“These problems are called NP-hard, which implies it is vitally unlikely there’s an efficient algorithm to resolve them. When the issue is large enough, we are able to only hope to attain some suboptimal performance,” Wu explains.

An MILP solver employs an array of techniques and practical tricks that may achieve reasonable solutions in a tractable period of time.

A typical solver uses a divide-and-conquer approach, first splitting the space of potential solutions into smaller pieces with a way called branching. Then, the solver employs a way called cutting to tighten up these smaller pieces so that they might be searched faster.

Cutting uses a algorithm that tighten the search space without removing any feasible solutions. These rules are generated by just a few dozen algorithms, often called separators, which were created for various sorts of MILP problems. 

Wu and her team found that the technique of identifying the perfect combination of separator algorithms to make use of is, in itself, an issue with an exponential variety of solutions.

“Separator management is a core a part of every solver, but that is an underappreciated aspect of the issue space. Considered one of the contributions of this work is identifying the issue of separator management as a machine learning task to start with,” she says.

Shrinking the answer space

She and her collaborators devised a filtering mechanism that reduces this separator search space from greater than 130,000 potential mixtures to around 20 options. This filtering mechanism draws on the principle of diminishing marginal returns, which says that probably the most profit would come from a small set of algorithms, and adding additional algorithms won’t bring much extra improvement.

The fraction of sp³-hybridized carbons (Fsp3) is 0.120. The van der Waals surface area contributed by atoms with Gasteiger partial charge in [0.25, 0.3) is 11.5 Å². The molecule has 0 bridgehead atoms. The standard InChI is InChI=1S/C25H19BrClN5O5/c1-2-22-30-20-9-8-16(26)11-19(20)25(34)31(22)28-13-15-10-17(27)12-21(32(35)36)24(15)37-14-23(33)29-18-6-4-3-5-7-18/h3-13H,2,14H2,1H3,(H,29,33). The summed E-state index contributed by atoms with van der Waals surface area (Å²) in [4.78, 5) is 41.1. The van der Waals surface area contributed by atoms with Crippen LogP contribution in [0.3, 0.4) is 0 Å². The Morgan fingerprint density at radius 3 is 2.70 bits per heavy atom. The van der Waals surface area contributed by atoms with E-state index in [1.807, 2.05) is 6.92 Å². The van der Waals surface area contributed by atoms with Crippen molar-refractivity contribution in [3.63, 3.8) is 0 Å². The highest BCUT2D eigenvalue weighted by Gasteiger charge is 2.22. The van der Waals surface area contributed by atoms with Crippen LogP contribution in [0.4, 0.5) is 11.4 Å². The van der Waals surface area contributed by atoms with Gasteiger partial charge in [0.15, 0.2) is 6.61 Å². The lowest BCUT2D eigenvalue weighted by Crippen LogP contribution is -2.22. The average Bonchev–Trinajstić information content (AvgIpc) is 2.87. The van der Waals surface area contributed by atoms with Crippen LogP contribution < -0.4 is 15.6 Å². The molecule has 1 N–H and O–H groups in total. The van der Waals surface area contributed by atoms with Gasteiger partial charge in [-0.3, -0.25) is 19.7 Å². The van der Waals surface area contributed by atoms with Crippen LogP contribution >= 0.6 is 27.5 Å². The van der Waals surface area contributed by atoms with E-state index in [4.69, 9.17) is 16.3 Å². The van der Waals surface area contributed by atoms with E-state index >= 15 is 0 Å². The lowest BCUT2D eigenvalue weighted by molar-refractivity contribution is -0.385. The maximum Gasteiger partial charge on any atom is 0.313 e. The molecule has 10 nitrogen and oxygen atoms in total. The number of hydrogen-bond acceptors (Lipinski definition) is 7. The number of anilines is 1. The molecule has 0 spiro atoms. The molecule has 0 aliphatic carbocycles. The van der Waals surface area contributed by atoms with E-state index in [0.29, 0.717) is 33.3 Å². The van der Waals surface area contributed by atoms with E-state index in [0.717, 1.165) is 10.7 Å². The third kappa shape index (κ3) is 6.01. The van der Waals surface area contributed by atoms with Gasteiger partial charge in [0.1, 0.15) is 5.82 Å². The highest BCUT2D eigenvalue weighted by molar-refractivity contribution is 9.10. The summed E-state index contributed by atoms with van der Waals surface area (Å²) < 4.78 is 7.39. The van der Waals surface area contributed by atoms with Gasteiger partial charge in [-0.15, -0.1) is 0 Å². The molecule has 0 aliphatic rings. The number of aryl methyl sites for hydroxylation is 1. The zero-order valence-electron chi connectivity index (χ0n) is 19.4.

Then they use a machine-learning model to select the most effective combination of algorithms from among the many 20 remaining options.

This model is trained with a dataset specific to the user’s optimization problem, so it learns to decide on algorithms that best suit the user’s particular task. Since an organization like FedEx has solved routing problems persistently before, using real data gleaned from past experience should lead to higher solutions than ranging from scratch every time.

The model’s iterative learning process, often called contextual bandits, a type of reinforcement learning, involves picking a possible solution, getting feedback on how good it was, after which trying again to seek out a greater solution.

This data-driven approach accelerated MILP solvers between 30 and 70 percent with none drop in accuracy. Furthermore, the speedup was similar once they applied it to a less complicated, open-source solver and a more powerful, industrial solver.

In the longer term, Wu and her collaborators wish to apply this approach to much more complex MILP problems, where gathering labeled data to coach the model might be especially difficult. Perhaps they’ll train the model on a smaller dataset after which tweak it to tackle a much larger optimization problem, she says. The researchers are also concerned with interpreting the learned model to higher understand the effectiveness of various separator algorithms.

This research is supported, partially, by Mathworks, the National Science Foundation (NSF), the MIT Amazon Science Hub, and MIT’s Research Support Committee.